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Publication Detail
Post-synaptic morphology of mouse neuromuscular junctions is linked to muscle fibre type
Abstract
Abstract The neuromuscular junction (NMJ) is the highly specialised peripheral synapse formed between lower motor neuron terminals and muscle fibres. Post-synaptic acetylcholine receptors (AChRs), which are found in high density in the muscle membrane, bind to acetylcholine released into the synaptic cleft of the NMJ, ultimately facilitating the conversion of motor action potentials to muscle contractions. NMJs have been studied for many years as a general model for synapse formation, development and function, and are known to be early sites of pathological changes in many neuromuscular diseases. However, information is limited on the diversity of NMJs in different muscles, whether muscle fibre type impacts NMJ morphology and growth, and the relevance of these parameters to neuropathology. Here, this crucial gap was addressed using a robust and standardised semi-automated workflow called NMJ-morph to quantify features of pre- and post-synaptic NMJ architecture in an unbiased manner. Five wholemount muscles from wild-type mice were dissected and compared at immature (post-natal day, P7) and early adult (P31-32) timepoints. Post-synaptic AChR morphology was found to be more variable between muscles than that of the motor neuron terminal and there were greater differences in the developing NMJ than at the mature synapse. Post-synaptic architecture, but not neuronal morphology or post-natal synapse growth, correlates with fibre type and is largely independent of muscle fibre diameter. Counter to previous observations, this study indicates that smaller NMJs tend to innervate muscles with higher proportions of fast twitch fibres and that NMJ growth rate is not conserved across all muscles. Furthermore, healthy pre- and post-synaptic NMJ morphological parameters were collected for five anatomically and functionally distinct mouse muscles, generating reference data that will be useful for the future assessment of neuromuscular disease models. Graphical Abstract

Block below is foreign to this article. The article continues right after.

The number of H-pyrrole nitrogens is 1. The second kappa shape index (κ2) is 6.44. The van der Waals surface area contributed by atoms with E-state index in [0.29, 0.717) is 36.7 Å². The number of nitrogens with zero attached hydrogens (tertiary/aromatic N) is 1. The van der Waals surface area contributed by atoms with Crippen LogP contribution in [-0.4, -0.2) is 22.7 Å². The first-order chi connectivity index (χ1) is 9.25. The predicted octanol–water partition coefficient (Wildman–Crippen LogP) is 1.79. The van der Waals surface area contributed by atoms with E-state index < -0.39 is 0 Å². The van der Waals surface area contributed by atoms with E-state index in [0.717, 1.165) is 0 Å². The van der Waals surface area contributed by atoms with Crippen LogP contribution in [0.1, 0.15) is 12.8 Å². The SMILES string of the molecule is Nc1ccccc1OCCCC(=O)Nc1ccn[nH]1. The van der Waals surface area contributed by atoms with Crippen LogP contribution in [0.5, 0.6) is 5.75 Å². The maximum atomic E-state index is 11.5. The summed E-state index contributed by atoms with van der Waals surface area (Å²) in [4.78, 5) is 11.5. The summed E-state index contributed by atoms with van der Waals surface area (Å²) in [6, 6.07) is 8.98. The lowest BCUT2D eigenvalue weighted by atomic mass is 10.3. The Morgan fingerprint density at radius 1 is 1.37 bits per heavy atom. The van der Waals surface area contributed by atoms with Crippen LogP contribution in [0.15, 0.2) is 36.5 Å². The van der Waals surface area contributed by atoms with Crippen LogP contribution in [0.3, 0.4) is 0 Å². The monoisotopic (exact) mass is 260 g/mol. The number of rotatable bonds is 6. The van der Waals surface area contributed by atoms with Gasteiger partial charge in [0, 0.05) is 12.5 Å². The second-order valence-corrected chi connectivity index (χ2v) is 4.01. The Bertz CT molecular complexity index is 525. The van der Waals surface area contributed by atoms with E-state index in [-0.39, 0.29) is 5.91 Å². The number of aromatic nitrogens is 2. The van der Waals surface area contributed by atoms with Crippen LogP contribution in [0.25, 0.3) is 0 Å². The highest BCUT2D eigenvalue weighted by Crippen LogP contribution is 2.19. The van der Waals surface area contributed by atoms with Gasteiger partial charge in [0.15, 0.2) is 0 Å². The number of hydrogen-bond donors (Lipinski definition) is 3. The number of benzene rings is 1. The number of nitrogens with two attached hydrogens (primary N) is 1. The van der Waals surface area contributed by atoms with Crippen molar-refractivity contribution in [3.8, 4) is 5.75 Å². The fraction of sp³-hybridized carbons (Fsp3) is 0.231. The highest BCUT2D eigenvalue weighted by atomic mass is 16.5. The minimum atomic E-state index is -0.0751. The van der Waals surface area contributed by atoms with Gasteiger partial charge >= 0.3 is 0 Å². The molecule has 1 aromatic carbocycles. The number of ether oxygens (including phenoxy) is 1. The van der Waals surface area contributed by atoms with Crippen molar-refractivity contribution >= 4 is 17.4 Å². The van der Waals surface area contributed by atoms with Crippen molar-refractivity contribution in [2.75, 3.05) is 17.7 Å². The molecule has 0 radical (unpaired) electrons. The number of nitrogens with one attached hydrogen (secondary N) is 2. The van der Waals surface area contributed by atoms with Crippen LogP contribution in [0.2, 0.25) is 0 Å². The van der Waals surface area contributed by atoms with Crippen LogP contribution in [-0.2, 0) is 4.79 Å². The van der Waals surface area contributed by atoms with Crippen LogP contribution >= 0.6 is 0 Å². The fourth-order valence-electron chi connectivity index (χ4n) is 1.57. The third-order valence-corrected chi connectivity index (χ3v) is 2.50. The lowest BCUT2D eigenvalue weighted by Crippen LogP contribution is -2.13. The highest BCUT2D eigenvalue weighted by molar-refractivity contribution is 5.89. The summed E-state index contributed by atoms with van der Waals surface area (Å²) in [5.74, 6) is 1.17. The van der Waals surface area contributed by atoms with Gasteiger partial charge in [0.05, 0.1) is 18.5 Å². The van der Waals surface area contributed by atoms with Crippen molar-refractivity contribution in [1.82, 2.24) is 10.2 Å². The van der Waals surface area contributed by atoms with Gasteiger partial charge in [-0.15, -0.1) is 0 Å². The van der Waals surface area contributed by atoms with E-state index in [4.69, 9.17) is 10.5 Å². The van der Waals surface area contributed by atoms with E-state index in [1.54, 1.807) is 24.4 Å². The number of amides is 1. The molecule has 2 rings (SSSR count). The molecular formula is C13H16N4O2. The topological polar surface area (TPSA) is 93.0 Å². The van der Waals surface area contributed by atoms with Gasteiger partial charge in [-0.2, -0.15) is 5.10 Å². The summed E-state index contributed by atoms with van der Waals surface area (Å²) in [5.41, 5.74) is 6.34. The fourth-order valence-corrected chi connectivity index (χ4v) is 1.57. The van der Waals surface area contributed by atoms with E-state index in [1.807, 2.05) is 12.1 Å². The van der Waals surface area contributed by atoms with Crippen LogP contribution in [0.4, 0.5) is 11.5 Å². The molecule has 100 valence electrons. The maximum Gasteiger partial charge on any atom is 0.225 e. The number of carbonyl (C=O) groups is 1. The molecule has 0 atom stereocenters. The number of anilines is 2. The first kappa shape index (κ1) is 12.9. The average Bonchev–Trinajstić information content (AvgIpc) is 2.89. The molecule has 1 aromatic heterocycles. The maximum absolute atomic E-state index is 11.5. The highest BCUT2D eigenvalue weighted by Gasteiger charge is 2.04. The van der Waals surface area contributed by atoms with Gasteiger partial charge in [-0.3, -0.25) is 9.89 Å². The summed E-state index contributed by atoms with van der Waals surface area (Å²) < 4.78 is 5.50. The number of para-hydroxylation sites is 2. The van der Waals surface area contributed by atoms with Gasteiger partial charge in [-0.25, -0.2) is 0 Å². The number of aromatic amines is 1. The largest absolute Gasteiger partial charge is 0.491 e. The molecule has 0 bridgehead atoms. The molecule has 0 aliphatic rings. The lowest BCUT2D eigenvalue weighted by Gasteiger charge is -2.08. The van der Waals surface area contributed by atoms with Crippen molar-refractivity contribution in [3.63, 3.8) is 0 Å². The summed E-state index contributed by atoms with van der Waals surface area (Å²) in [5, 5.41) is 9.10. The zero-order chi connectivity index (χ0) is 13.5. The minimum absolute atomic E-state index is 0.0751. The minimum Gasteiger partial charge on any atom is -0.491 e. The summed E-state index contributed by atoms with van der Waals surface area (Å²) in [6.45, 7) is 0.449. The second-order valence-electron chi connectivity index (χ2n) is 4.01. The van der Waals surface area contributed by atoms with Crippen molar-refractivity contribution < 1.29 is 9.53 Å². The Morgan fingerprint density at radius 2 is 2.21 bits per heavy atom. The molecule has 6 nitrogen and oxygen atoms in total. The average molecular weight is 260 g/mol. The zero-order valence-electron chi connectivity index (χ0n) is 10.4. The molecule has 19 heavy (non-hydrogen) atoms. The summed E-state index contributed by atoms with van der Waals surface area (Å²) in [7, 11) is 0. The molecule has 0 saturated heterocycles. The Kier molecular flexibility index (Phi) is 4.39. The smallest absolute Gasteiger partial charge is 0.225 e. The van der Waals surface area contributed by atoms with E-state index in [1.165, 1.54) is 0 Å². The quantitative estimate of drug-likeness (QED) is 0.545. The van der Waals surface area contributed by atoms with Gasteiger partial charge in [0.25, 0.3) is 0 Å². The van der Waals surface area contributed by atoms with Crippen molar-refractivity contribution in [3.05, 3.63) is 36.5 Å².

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UCL Researchers
Author
Department of Neuromuscular Diseases
Author
Department of Neuromuscular Diseases
Author
Department of Neuromuscular Diseases
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